The Active Communities evaluation carried out by Ecorys found that projects funded through People’s Health Trust's Active Communities programme had supported people to come together and boost social connections while building control through collective activity, with the projects being a unique source of social interaction for many of those involved. Evidence also suggests that many projects were successful in reaching people who were or had been previously socially isolated to build their confidence, skills and aspirations.
The programme supports participants to come up with their own locally determined ideas, in order to strengthen social connections and encourage greater collective control, two important social determinants of health which form the foundations for good health.
Case study research found that the effects of these improved outcomes for individuals could be profound, providing them with the freedom to be themselves and develop support networks that effectively supported the transfer of control to communities.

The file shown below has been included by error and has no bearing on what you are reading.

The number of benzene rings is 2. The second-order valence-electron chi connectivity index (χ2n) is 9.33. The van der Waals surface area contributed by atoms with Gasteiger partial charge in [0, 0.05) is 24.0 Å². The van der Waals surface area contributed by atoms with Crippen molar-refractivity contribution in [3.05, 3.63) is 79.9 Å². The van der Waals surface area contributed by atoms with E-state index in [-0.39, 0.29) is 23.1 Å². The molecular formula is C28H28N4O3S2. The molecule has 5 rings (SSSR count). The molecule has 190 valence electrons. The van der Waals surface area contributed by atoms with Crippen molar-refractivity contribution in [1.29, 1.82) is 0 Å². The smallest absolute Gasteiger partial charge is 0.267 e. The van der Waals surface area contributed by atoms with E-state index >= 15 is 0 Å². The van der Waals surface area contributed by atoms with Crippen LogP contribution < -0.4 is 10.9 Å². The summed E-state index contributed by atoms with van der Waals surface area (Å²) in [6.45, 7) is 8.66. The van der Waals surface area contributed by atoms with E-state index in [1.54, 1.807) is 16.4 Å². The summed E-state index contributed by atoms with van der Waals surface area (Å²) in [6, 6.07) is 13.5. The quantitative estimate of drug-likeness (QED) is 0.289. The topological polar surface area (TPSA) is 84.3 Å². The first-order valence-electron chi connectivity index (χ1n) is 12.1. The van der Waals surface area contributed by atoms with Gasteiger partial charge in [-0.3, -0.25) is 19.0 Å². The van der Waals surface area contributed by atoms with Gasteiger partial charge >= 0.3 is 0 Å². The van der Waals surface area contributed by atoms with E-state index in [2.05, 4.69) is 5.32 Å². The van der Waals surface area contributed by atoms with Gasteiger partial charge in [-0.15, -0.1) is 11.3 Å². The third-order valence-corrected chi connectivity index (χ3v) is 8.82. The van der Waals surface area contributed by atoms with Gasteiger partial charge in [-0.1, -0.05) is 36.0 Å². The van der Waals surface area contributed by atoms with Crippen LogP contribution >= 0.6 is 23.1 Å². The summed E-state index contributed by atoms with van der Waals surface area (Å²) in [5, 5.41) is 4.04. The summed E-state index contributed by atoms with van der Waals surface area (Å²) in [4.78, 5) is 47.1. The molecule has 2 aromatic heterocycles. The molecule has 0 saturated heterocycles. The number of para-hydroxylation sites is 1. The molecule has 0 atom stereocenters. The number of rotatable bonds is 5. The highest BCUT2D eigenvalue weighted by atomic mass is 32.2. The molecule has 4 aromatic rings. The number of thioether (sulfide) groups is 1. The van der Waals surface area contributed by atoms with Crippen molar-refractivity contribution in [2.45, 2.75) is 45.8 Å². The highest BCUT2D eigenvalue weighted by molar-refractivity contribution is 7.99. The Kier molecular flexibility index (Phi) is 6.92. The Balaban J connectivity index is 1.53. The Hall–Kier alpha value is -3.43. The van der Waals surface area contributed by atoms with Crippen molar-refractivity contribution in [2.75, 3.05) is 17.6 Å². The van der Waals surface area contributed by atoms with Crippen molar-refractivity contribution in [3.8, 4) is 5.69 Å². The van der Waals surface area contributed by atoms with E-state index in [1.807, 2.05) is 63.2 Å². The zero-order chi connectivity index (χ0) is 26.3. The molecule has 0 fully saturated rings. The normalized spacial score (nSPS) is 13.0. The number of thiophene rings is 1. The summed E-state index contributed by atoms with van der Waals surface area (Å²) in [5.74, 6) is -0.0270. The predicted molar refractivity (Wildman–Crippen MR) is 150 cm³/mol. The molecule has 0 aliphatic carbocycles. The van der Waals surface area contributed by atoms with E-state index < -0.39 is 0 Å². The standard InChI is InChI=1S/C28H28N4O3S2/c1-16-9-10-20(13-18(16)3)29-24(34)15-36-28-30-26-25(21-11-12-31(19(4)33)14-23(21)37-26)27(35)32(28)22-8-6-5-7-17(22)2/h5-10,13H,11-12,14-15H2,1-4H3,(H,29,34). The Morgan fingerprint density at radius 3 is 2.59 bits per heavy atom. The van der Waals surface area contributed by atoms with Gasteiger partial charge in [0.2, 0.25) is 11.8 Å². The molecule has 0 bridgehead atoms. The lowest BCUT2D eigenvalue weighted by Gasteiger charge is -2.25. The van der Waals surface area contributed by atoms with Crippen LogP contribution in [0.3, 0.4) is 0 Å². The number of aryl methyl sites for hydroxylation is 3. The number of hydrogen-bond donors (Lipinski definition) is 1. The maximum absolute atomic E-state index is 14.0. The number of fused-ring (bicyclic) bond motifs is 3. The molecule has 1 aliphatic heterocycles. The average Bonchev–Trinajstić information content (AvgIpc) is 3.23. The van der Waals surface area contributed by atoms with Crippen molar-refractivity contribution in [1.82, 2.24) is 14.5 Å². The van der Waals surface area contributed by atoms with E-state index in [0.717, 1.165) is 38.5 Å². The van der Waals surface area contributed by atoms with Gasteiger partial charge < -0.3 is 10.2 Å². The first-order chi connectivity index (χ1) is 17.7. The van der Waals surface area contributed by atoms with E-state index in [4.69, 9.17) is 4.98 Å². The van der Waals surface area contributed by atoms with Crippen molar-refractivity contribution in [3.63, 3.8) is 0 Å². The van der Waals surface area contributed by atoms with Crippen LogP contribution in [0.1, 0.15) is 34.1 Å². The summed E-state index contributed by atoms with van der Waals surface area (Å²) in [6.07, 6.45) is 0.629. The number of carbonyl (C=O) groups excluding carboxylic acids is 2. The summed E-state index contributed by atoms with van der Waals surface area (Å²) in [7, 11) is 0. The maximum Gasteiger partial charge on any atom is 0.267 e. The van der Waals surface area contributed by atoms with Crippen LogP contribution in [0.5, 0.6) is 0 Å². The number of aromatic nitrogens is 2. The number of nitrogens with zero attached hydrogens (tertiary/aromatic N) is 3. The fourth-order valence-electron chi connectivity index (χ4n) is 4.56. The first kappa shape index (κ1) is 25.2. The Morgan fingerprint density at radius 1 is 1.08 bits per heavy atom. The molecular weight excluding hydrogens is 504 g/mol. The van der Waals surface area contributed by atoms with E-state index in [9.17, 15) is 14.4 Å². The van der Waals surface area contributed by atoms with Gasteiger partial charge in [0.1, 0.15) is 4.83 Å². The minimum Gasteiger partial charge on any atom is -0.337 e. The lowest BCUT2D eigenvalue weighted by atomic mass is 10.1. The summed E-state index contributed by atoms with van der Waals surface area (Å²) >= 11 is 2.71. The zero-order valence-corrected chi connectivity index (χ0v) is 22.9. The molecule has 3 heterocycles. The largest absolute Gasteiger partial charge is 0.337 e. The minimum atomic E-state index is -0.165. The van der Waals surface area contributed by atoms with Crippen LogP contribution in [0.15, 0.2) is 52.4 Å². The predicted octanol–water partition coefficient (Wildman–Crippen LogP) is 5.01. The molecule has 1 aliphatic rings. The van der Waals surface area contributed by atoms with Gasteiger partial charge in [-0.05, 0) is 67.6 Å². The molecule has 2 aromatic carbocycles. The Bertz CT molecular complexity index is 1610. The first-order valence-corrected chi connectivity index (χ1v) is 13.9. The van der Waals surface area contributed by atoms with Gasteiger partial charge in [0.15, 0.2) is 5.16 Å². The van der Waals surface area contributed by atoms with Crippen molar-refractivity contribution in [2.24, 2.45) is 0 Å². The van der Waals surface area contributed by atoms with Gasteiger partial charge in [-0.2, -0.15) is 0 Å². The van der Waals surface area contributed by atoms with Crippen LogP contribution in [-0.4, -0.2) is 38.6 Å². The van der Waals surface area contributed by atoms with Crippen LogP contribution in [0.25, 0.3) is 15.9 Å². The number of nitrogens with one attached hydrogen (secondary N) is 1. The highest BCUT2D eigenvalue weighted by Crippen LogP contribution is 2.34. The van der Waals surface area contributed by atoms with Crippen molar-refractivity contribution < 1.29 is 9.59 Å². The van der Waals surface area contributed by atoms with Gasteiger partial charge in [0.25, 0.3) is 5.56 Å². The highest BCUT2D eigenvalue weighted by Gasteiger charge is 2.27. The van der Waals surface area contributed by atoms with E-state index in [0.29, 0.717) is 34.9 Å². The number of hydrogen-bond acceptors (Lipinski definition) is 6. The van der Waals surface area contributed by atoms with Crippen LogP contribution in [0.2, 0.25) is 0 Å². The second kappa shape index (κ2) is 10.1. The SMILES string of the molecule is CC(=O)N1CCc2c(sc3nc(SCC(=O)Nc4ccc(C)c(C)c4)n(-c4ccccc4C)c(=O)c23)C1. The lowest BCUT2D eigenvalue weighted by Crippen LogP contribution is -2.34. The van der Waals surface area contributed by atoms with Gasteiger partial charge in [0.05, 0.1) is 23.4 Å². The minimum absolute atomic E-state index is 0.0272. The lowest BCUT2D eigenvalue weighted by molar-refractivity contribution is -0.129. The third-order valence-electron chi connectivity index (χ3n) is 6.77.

- 94% of participants strongly agreed that they were making new friends through the project;
- 84% felt they could have a say in how activities were designed, developed and run;
- 92% said the programme is helping their local area become a better place to live.
About the evaluation
Ecorys UK independently evaluated the Active Communities programme’s theory of change and its impact from 2016 to 2020. The third and final year of the Active Communities evaluation was published in September 2020.
“We aim to build a stronger local community, to help more people feel more confident, and to give community a sense of collective control over decisions which benefit the local community.”